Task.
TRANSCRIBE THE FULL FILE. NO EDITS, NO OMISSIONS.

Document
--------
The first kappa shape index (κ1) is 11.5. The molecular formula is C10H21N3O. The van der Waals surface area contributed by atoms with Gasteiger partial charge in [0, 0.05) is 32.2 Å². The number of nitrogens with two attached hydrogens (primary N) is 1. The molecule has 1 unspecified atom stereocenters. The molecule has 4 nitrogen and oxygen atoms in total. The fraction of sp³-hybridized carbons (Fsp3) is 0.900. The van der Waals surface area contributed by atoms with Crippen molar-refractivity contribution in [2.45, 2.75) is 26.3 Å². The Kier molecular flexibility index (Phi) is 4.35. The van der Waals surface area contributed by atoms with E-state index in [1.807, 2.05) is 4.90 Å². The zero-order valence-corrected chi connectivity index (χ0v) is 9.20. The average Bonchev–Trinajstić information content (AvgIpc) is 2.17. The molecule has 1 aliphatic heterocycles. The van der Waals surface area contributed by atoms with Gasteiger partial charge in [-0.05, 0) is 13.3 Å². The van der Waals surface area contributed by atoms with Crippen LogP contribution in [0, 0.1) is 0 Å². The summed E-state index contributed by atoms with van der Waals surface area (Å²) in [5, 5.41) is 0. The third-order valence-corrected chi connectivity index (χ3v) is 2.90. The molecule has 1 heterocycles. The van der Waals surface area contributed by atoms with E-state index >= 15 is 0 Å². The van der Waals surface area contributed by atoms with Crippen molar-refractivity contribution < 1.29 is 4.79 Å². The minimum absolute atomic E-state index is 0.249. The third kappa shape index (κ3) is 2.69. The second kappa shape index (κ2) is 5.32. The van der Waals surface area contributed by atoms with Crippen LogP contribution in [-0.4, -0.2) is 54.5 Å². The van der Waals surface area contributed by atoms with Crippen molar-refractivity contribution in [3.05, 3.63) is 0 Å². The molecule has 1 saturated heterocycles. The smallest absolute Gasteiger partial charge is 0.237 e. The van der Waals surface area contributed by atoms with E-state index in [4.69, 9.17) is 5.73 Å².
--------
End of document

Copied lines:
The first kappa shape index (κ1) is 11.5. The molecular formula is C10H21N3O. The van der Waals surface area contributed by atoms with Gasteiger partial charge in [0, 0.05) is 32.2 Å². The number of nitrogens with two attached hydrogens (primary N) is 1. The molecule has 1 unspecified atom stereocenters. The molecule has 4 nitrogen and oxygen atoms in total. The fraction of sp³-hybridized carbons (Fsp3) is 0.900. The van der Waals surface area contributed by atoms with Crippen molar-refractivity contribution in [2.45, 2.75) is 26.3 Å². The Kier molecular flexibility index (Phi) is 4.35. The van der Waals surface area contributed by atoms with E-state index in [1.807, 2.05) is 4.90 Å². The zero-order valence-corrected chi connectivity index (χ0v) is 9.20. The average Bonchev–Trinajstić information content (AvgIpc) is 2.17. The molecule has 1 aliphatic heterocycles. The van der Waals surface area contributed by atoms with Gasteiger partial charge in [-0.05, 0) is 13.3 Å². The van der Waals surface area contributed by atoms with Crippen LogP contribution in [0, 0.1) is 0 Å². The summed E-state index contributed by atoms with van der Waals surface area (Å²) in [5, 5.41) is 0. The third-order valence-corrected chi connectivity index (χ3v) is 2.90. The molecule has 1 heterocycles. The van der Waals surface area contributed by atoms with E-state index >= 15 is 0 Å². The van der Waals surface area contributed by atoms with Crippen molar-refractivity contribution < 1.29 is 4.79 Å². The minimum absolute atomic E-state index is 0.249. The third kappa shape index (κ3) is 2.69. The second kappa shape index (κ2) is 5.32. The van der Waals surface area contributed by atoms with Crippen LogP contribution in [-0.4, -0.2) is 54.5 Å². The van der Waals surface area contributed by atoms with Crippen molar-refractivity contribution in [3.05, 3.63) is 0 Å². The molecule has 1 saturated heterocycles. The smallest absolute Gasteiger partial charge is 0.237 e. The van der Waals surface area contributed by atoms with E-state index in [4.69, 9.17) is 5.73 Å².